FTC Slams Warner Bros. For ‘Failing To Adequately Disclose’ Sponsored Gameplay Videos

FTC Slams Warner Bros. For ‘Failing To Adequately Disclose’ Sponsored Gameplay Videos

The US Federal Trade Commission came out hard against Warner Bros. today, banning the game publisher from misrepresenting sponsored content as part of a settlement that will force Warner Bros. to offer clearer disclosure practices in their marketing campaigns.

Under new rules laid out by the FTC today, Warner Bros. will have to monitor the YouTubers who work with them on marketing campaigns, ensuring that those video-makers clearly tell viewers when they’re being paid to make content.

In 2014, the FTC first started investigating Warner Bros. for an “influencer” campaign revolving around the action game Shadow of Mordor. Warner Bros. had paid several YouTubers (including PewDiePie) upwards of five figures to make videos about the game, asking these “influencers” to stay positive and to avoid mentioning any bugs they might have found in the game. Although some of the YouTubers clearly disclosed that their videos had been sponsored, others skipped out or buried their disclosures way at the bottom of descriptions on YouTube, which the FTC wasn’t pleased about.

“While the videos were sponsored content — essentially ads for Shadow of Mordor — the FTC alleges that Warner Bros. failed to require the paid influencers to adequately disclose this fact,” the US government organisation said in a statement. “The FTC also alleges that Warner Bros. did not instruct the influencers to include sponsorship disclosures clearly and conspicuously in the video itself where consumers were likely to see or hear them.”

Today’s agreement is part of a settlement between Warner Bros. and the FTC. Although the game publisher won’t be fined, they will have to ensure that their YouTube marketers make clearer disclosures in the future. They will also have to monitor influencers’ videos and blurbs to ensure that everything operates by the book, with clear warning any time a video is sponsored.

Under a proposed FTC order announced today, Warner Bros. is barred from failing to make such disclosures in the future and cannot misrepresent that sponsored content, including gameplay videos, are the objective, independent opinions of video game enthusiasts or influencers,” the FTC said in their statement.

Big win for customers — and for anyone who feels skeevy about all this stuff.


  • Gotta imagine everyone’s happy with that result. No fine, no penalties, just reasonable clarification of how to do business in a new space in a way that’s fair to consumers and in line with standards elsewhere.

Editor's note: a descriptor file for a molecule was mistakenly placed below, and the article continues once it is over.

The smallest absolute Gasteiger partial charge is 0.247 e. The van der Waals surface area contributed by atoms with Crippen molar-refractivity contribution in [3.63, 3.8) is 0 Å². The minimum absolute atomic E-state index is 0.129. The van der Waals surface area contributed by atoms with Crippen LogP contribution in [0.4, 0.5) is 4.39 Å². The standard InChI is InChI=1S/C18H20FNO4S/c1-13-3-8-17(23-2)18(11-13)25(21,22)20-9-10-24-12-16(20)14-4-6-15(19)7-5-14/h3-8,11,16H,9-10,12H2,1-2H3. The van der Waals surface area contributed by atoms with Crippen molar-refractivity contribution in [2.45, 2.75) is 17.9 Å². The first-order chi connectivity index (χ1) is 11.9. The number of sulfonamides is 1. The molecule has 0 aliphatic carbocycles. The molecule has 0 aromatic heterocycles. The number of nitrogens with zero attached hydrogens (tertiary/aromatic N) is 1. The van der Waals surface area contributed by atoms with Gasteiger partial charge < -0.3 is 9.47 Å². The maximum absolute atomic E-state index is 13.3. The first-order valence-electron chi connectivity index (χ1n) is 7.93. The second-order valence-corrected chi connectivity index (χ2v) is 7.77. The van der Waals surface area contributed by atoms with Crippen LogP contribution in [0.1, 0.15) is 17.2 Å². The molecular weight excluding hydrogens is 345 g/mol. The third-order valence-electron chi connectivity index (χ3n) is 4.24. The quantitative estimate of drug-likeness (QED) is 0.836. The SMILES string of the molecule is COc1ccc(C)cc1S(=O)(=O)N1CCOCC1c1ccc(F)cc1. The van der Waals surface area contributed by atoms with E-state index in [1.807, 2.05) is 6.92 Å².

At least this ruling came after something that probably didn’t do any harm. It was a dumb move by WB in the first place given that Mordor was fantastic and no-one needed to be paid to say that – but it’s pretty hard to complain about being ‘duped’ into buying a great game. It’s not like this was a Colonial Marines kind of affair.

      • Sets a precedent… on how slow the FTC is to react to stuff like this. They have to be wuicker on the uptake eith youtubers and social media influencers… like the CSGO skin lotto fiasco. Come down hard and fast cause it will be old news again before people are punished

  • People have wanted Nintendo ‘to get with the times’ regarding Youtube for ages now but failed to acknowledge that for the likes of big publishers, they can’t help but see the platform as something to exploit (in the true definition of the word, neither positively nor negatively on its own). I’m still waiting for the ‘expose’ of how Nintendo paid PewDiePie to cover Bayonetta 2 last month.

    The fact of the matter is this: there were strict embargoes on anybody saying anything about this game in written form right up until reviews were published – the gaming landscape had no idea which way this game would go – the highs of 8s and above or the ignominy of a 7 or below.

    But at what point during the embargo/release schedule did WB allow/encourage the Youtuber set to cover the game?

  • Obviously Warner Bros couldn’t have predicted how the game would fare, but what surprised me the most is that this game of all games really didn’t need this, or the review embargoes. It ended up being pretty much universally very well received.

    Still glad to see the FTC set a precedent, as delayed as it might be.

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